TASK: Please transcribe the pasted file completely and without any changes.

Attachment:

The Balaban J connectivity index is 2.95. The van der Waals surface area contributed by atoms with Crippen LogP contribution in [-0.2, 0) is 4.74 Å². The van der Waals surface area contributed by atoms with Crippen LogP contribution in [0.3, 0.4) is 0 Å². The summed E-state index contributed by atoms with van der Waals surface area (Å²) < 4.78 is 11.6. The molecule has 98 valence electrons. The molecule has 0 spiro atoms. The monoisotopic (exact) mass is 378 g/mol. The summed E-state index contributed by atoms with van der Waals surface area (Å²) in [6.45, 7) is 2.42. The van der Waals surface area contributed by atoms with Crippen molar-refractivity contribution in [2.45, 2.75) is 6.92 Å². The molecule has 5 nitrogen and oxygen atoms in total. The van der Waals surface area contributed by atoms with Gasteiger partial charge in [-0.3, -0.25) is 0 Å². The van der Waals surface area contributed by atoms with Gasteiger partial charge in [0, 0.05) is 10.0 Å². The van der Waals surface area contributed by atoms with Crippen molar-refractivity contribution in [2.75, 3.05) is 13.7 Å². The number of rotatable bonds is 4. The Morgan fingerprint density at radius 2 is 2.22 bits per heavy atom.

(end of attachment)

The Balaban J connectivity index is 2.95. The van der Waals surface area contributed by atoms with Crippen LogP contribution in [-0.2, 0) is 4.74 Å². The van der Waals surface area contributed by atoms with Crippen LogP contribution in [0.3, 0.4) is 0 Å². The summed E-state index contributed by atoms with van der Waals surface area (Å²) < 4.78 is 11.6. The molecule has 98 valence electrons. The molecule has 0 spiro atoms. The monoisotopic (exact) mass is 378 g/mol. The summed E-state index contributed by atoms with van der Waals surface area (Å²) in [6.45, 7) is 2.42. The van der Waals surface area contributed by atoms with Crippen molar-refractivity contribution in [2.45, 2.75) is 6.92 Å². The molecule has 5 nitrogen and oxygen atoms in total. The van der Waals surface area contributed by atoms with Gasteiger partial charge in [-0.3, -0.25) is 0 Å². The van der Waals surface area contributed by atoms with Gasteiger partial charge in [0, 0.05) is 10.0 Å². The van der Waals surface area contributed by atoms with Crippen molar-refractivity contribution in [2.75, 3.05) is 13.7 Å². The number of rotatable bonds is 4. The Morgan fingerprint density at radius 2 is 2.22 bits per heavy atom.